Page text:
Visitors to Vitafoods Europe can get first-hand insight into the challenges and opportunities for functional foods in Eastern European markets with a keynote presentation from Russia’s head of the Food Safety Center, Viktor Tutelyan.
Taking place on Thursday, May 16 from noon to 1:30 p.m. in the Seminar Theatre at Vitafoods Europe, Professor Tutelyan’s keynote will give an overview of how regulatory challenges affect Eastern European markets, particularly the Customs Union comprising Russia, Belarus and Kazakhstan.
He will also give his unique insight from over 50 years’ work in the field into issues relating to botanicals, health claims, product safety and the role of functional food and supplements in nutrition and health policies, and share his view on the “diet of the future” in which functional foods and dietary supplements play a key part.
Professor Tutelyan is a renowned scientist in toxicology and nutrition and has worked for the Institute of Nutrition of the Russian Academy of Medical Sciences for the last 50 years. He is an appointed expert of the World Health Organization (WHO) in food safety, a member of Codex Committee on Food Additives and Codex Committee on Contaminants in Food, chair of WHO’s Collaboration Center in monitoring food contamination and a Board member of the Institute of Life Sciences.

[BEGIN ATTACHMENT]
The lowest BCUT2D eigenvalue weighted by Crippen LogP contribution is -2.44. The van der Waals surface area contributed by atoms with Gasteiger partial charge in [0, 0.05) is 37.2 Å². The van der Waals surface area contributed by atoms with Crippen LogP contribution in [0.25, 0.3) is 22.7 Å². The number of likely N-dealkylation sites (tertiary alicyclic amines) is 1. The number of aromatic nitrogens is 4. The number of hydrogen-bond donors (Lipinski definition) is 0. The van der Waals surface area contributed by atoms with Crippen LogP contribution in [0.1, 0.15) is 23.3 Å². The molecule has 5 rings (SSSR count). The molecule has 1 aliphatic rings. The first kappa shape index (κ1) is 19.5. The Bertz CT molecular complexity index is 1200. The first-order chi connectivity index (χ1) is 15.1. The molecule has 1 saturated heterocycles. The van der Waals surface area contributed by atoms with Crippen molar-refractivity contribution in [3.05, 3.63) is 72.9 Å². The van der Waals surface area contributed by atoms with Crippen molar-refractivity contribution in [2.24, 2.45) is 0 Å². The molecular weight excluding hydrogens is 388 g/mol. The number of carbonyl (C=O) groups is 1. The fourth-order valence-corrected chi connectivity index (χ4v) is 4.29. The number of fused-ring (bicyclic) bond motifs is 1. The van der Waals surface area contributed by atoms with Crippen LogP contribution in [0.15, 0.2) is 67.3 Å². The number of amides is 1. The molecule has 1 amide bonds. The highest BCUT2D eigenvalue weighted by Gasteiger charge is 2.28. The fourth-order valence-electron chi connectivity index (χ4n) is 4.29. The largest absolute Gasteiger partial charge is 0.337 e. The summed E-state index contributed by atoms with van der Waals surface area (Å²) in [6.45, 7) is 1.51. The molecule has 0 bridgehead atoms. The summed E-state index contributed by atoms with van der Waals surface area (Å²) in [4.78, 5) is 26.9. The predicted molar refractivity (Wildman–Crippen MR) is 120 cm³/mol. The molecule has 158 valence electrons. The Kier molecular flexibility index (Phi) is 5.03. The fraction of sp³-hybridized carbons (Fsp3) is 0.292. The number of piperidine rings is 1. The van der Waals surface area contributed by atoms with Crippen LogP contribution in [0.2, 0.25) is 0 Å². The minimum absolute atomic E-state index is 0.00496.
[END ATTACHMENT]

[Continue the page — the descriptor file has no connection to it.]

His keynote presentation will also cover the most recent findings in nutrition science, highlight relations between nutritional deficiencies and non-communicable diseases, and address the role that governments should play in promoting healthy diets and lifestyle.
The presentation, which is free to attend, has been coordinated in association with international food regulatory and policy consultancy EAS Strategic Advice.
“Victor Tutelyan is Russia’s top regulator in safety and quality of foods,” said Alexey Petrenko, general manager of the EAS office in Moscow. “His presentation at Vitafoods is a rare opportunity to hear one of the leading food scientists speak on global and regional food issues and offering his unique vision based on 50 years of experience.”
EAS will also hold a workshop on May 30 in Brussels to help food supplement manufacturers navigate the changing regulations when launching products across the European Union. The workshop will cover the legislative provisions that result in difficulties in classifying some nutritional products; mandatory and optional harmonized rules; maximum levels for vitamins and minerals; rules relating to other ingredients, including botanicals; the status quo and expectations relating to novel foods; compliance with the recently introduced EU labeling legislation, and new avenues for making health claims based on the latest and future regulatory developments in this area.